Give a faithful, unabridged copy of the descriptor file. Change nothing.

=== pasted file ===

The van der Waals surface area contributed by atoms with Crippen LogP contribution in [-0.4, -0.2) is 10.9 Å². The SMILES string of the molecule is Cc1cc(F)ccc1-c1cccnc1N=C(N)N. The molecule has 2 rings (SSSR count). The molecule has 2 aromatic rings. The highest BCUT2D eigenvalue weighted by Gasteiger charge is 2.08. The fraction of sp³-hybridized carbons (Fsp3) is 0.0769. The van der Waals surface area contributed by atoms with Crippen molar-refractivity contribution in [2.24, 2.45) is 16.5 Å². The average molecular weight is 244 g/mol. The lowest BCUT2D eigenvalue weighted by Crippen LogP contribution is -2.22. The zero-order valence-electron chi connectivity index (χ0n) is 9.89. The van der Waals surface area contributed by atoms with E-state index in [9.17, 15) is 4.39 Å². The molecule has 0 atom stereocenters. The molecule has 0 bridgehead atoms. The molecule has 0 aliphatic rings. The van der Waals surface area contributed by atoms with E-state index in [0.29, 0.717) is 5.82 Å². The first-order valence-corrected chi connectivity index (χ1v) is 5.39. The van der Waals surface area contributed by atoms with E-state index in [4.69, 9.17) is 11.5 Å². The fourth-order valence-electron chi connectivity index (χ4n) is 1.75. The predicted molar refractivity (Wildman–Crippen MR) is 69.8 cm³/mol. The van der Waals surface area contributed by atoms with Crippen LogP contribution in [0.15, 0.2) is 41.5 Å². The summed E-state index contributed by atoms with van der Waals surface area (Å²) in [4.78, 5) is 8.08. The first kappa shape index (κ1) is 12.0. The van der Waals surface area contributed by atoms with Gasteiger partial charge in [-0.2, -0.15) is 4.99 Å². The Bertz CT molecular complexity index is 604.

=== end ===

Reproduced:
The van der Waals surface area contributed by atoms with Crippen LogP contribution in [-0.4, -0.2) is 10.9 Å². The SMILES string of the molecule is Cc1cc(F)ccc1-c1cccnc1N=C(N)N. The molecule has 2 rings (SSSR count). The molecule has 2 aromatic rings. The highest BCUT2D eigenvalue weighted by Gasteiger charge is 2.08. The fraction of sp³-hybridized carbons (Fsp3) is 0.0769. The van der Waals surface area contributed by atoms with Crippen molar-refractivity contribution in [2.24, 2.45) is 16.5 Å². The average molecular weight is 244 g/mol. The lowest BCUT2D eigenvalue weighted by Crippen LogP contribution is -2.22. The zero-order valence-electron chi connectivity index (χ0n) is 9.89. The van der Waals surface area contributed by atoms with E-state index in [9.17, 15) is 4.39 Å². The molecule has 0 atom stereocenters. The molecule has 0 bridgehead atoms. The molecule has 0 aliphatic rings. The van der Waals surface area contributed by atoms with E-state index in [0.29, 0.717) is 5.82 Å². The first-order valence-corrected chi connectivity index (χ1v) is 5.39. The van der Waals surface area contributed by atoms with E-state index in [4.69, 9.17) is 11.5 Å². The fourth-order valence-electron chi connectivity index (χ4n) is 1.75. The predicted molar refractivity (Wildman–Crippen MR) is 69.8 cm³/mol. The van der Waals surface area contributed by atoms with Crippen LogP contribution in [0.15, 0.2) is 41.5 Å². The summed E-state index contributed by atoms with van der Waals surface area (Å²) in [4.78, 5) is 8.08. The first kappa shape index (κ1) is 12.0. The van der Waals surface area contributed by atoms with Gasteiger partial charge in [-0.2, -0.15) is 4.99 Å². The Bertz CT molecular complexity index is 604.